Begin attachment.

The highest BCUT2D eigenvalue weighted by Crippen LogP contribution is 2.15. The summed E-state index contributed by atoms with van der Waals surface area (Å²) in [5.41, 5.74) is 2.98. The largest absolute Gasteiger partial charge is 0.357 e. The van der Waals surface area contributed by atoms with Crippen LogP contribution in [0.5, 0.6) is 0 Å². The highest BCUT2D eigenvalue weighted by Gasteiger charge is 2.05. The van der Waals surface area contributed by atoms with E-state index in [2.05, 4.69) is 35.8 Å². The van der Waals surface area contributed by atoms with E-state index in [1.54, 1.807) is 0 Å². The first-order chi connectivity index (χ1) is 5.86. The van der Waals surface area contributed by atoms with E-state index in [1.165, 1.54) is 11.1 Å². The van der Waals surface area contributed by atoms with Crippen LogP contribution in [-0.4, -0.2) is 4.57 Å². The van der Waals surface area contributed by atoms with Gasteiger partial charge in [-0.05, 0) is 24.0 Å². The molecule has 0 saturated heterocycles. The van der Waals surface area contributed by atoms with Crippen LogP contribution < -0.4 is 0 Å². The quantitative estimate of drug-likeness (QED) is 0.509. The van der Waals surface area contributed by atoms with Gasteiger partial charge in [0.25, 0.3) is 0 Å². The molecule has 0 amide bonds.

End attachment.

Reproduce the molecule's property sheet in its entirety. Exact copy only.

The highest BCUT2D eigenvalue weighted by Crippen LogP contribution is 2.15. The summed E-state index contributed by atoms with van der Waals surface area (Å²) in [5.41, 5.74) is 2.98. The largest absolute Gasteiger partial charge is 0.357 e. The van der Waals surface area contributed by atoms with Crippen LogP contribution in [0.5, 0.6) is 0 Å². The highest BCUT2D eigenvalue weighted by Gasteiger charge is 2.05. The van der Waals surface area contributed by atoms with E-state index in [2.05, 4.69) is 35.8 Å². The van der Waals surface area contributed by atoms with E-state index in [1.54, 1.807) is 0 Å². The first-order chi connectivity index (χ1) is 5.86. The van der Waals surface area contributed by atoms with E-state index in [1.165, 1.54) is 11.1 Å². The van der Waals surface area contributed by atoms with Crippen LogP contribution in [-0.4, -0.2) is 4.57 Å². The van der Waals surface area contributed by atoms with Gasteiger partial charge in [-0.05, 0) is 24.0 Å². The molecule has 0 saturated heterocycles. The van der Waals surface area contributed by atoms with Crippen LogP contribution < -0.4 is 0 Å². The quantitative estimate of drug-likeness (QED) is 0.509. The van der Waals surface area contributed by atoms with Gasteiger partial charge in [0.25, 0.3) is 0 Å². The molecule has 0 amide bonds.